Monday, 24 March 2008

Jo Caulfield, Wilson Dixon, Donnchadh O'Conaill, Andrew O'Neill, compere Sandy Nelson - The Stand, Edinburgh, 15/03/2008

Saturday nights at the Stand can usually command a pretty strong line-up, but it has to be said that this was one of the strongest. When even the ten minute spot is occupied by a recognisable name comedian, you know you are onto a winner.

The quality showed right from the very beginning, as Sandy Nelson proved himself to be a quite excellent MC with just the right qualities needed for that job. He knows exactly when to push and when to hold back, and exactly where the line is to keep the audience on his side and having a good time. On this evening his job is made much easier by a family from Livingstone on the front row out to celebrate their daughter’s particular milestone birthday which she really didn’t want discussed.

Donnchadh O’Conaill’s job as the opening act was not made easy by a disturbance going on to one side of the club which resulted in some patrons being ejected. But he dealt with the matter well, and with humour, and while his set wasn’t the brightest of the night, he nonetheless gave a good account of himself. A gangly blonde-haired Irishman, his slow-paced, downbeat humour was mainly based in his own social awkwardness. But if that sounds depressing, it’s the care with which he has put his set together with a marvellous mastery of wordplay that ensures that it isn’t. Relatively new to the scene, after winning the Chortle Student Comedy award two years ago, he isn’t the finished article quite yet. But he shows enough to be able to predict that he eventually will be.

It was strange seeing Andrew O’Neill, now a battle-hardened Fringe veteran of many years’ standing, in the slot usually reserved for relative newcomers. But in a way it was a good spot for him, because it forced him to tighten up his usually surreal and meandering monologues which can take a while for an audience to get into. He still produced a number of his bizarre trademark asides, bursting onto the stage with a song about a hot bus. But his bizarre goth appearance tells the audience straight away not to expect straightforward humour, and spending most of his set discussing the problems of being a heterosexual transvestite, while certainly unconventional, seems to work very well.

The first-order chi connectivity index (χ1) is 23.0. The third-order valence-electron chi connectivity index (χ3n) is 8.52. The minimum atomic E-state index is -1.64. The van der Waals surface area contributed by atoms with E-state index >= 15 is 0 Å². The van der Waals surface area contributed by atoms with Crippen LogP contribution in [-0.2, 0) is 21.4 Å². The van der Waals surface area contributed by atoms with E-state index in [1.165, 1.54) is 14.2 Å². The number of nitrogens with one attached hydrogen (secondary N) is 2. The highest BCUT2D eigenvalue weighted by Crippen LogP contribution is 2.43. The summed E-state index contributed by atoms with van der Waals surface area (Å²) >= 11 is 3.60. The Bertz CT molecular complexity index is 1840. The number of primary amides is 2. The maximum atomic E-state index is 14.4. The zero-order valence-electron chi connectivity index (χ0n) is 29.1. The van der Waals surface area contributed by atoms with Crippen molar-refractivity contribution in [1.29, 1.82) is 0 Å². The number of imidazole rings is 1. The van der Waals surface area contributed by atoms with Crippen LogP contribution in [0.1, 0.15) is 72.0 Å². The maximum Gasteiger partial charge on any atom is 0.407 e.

The slight leftfield approach to the evening continued into Wilson Dixon’s set. Dixon is a musical comedian with a character based set. With an improbably large ten gallon hat and obviously fake long hair, he introduces himself as a country singer from Cripple Creek in the Rocky Mountains, and frequently relies for laughs on wrong-footing the audience, setting up jokes so you think you know where they are heading before sending them in totally unexpected directions for the punchline. Between the songs his softly spoken drawl is sometimes a little hard to hear, but it is worth listening to.

Jo Caulfield
has, over the last decade, become one of the most successful and instantly recognised female comics in the country. Known for her frequent appearances on panel shows such as Mock the Week and HIGNFY, she also has her own Radio 4 series, and was head writer for So Graham Norton. All of which is merely background to the fact that she is also a damned fine stand-up.

Her comedy has always been slightly barbed, that of a person irritated that the world is mostly populated by dimwits, and she adopts a style where she is your acerbic best friend embarking with you on a marathon bitching session. And of course it works because, for the most part, we agree with every word she says. However, there was a sense in the show that this was a case of getting a bit more mileage out of last year’s material before developing a new show in time for the Fringe, and some sections felt a little dated. It could be said to be a bit lazy to still be doing gags about John Smeaton and the Glasgow airport attack a year on.

That said, for the most part the set had a little bit for everyone, using a general scattergun approach, and she is a hard act not to warm to. And after three slightly unconventional acts, it was probably best to end with a safe pair of hands, with the overall result of a highly successful night all round.

1 comment:

Anonymous said...

"relies for laughs on wrong-footing the audience, setting up jokes so you think you know where they are heading before sending them in totally unexpected directions for the punchline."

wow...very insightful writing...I've never noticed comedians do that are a very clever critic